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U.S. citizen Ravinder Singh jailed in India as Californians call for his freedom

March 9, 2015 | By

Lathrop, CA, USA: An American citizen has been taken as a political prisoner in Punjab, India. His family in America is now speaking out, asking the American government to intervene: “The freedom and the liberties that we have here aren’t exactly the same in other countries. That’s kind of what we’re worried about. Going to sleep every day. You know, I have to stay up at night time for extra, till a long period of time, trying to talk to the embassy, trying to get them to free my dad.”

That was Sahib Singh speaking at a press conference Friday at the Lathrop Chamber of Commerce, where he and other community leaders gathered to plead on behalf of their father and community leader, Ravinder Jeet Singh, the owner of a local truck driving school.

Bhajan Singh, Founding Director of Organization for Minorities of India (OFMI), commented: “This is not only a persecution of individuals. They are persecuted because they are Sikhs, and the Indian State has a long tradition and history of persecuting and oppressing and torturing Sikhs.” Bhajan is himself a business owner in Lathrop, where he serves as vice-president of the chamber.

Ravinder is the son of Bapu Surat Singh Khalsa, who remains on a hunger strike he began January 26 in protest of the Punjabi government’s efforts to censor political dissent by arresting Sikh political activists and reporters. Bapu Surat has vowed to not eat until the Sikh political prisoners have been released.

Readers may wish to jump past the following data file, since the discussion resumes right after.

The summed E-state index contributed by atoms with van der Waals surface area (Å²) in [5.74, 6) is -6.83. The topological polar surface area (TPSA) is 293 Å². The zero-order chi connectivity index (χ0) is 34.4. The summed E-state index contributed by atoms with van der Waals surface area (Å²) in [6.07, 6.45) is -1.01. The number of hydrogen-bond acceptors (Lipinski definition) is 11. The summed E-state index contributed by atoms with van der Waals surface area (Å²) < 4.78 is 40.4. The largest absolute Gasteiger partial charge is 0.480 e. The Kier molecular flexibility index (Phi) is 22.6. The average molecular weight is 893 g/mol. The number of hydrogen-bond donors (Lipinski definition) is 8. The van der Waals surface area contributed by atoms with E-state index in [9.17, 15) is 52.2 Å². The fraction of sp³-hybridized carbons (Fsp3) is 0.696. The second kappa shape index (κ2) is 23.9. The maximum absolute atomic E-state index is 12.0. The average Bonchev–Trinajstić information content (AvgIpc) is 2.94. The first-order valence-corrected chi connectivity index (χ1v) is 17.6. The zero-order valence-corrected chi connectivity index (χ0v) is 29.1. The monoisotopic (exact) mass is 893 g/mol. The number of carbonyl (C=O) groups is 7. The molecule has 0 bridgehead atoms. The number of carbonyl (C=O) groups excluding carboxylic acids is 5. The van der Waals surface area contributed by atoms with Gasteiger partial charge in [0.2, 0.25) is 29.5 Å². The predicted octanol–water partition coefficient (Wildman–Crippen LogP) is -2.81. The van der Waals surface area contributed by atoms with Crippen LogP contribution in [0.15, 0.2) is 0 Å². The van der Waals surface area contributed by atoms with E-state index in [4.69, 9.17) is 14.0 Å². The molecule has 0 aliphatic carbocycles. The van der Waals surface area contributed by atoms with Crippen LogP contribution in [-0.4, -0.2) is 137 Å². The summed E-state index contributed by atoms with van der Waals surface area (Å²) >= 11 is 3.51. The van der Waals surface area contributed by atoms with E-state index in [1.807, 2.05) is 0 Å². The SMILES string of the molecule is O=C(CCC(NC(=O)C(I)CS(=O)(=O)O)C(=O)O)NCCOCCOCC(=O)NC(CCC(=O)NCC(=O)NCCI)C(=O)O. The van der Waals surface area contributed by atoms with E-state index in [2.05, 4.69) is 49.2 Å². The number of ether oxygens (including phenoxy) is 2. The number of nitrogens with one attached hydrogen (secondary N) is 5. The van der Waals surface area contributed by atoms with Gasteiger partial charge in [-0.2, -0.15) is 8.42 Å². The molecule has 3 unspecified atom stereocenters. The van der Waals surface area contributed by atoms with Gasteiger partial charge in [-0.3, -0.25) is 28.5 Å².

Ravinder Singh, an American citizen and resident of Lathrop, traveled to Punjab to be with his father and comfort him during this time. Both Bapu Surat and Ravinder were arrested on February 26. His family in America is now worried for their safety and has been unable to speak to their father since his arrest.

Sahib, 16, says about his father: “I just want the embassy to know that taking away my father from our family is not only hurting us, cause I have to go to his business every day after school, spending three to four hours of my own time at the business — it’s taking my life away from education. And family-wise not having him at the dinner table is kind of lonely. It’s not the same [not] having the presence of a strong figure there in my life everyday.”

At the end of the press conference, Sahib along with his uncle, Kulwant, signed a letter to the embassy requesting that the United States take immediate action in protecting their father and brother, Ravinder. Speakers included Dalwinder Dhoot (North American Punjabi Association), Mike Boparai (American Punjabi Chamber of Commerce), and Ruben Sandoval (Lathrop Chamber of Commerce).

Steve Macías, an advisor to OFMI who directed the conference, remarked: “I know that this will mean a lot for Ravinder, and as soon as we get him back here to Lathrop we’ll have to come together and celebrate this wonderful achievement for free speech, democracy, and journalism in India.”

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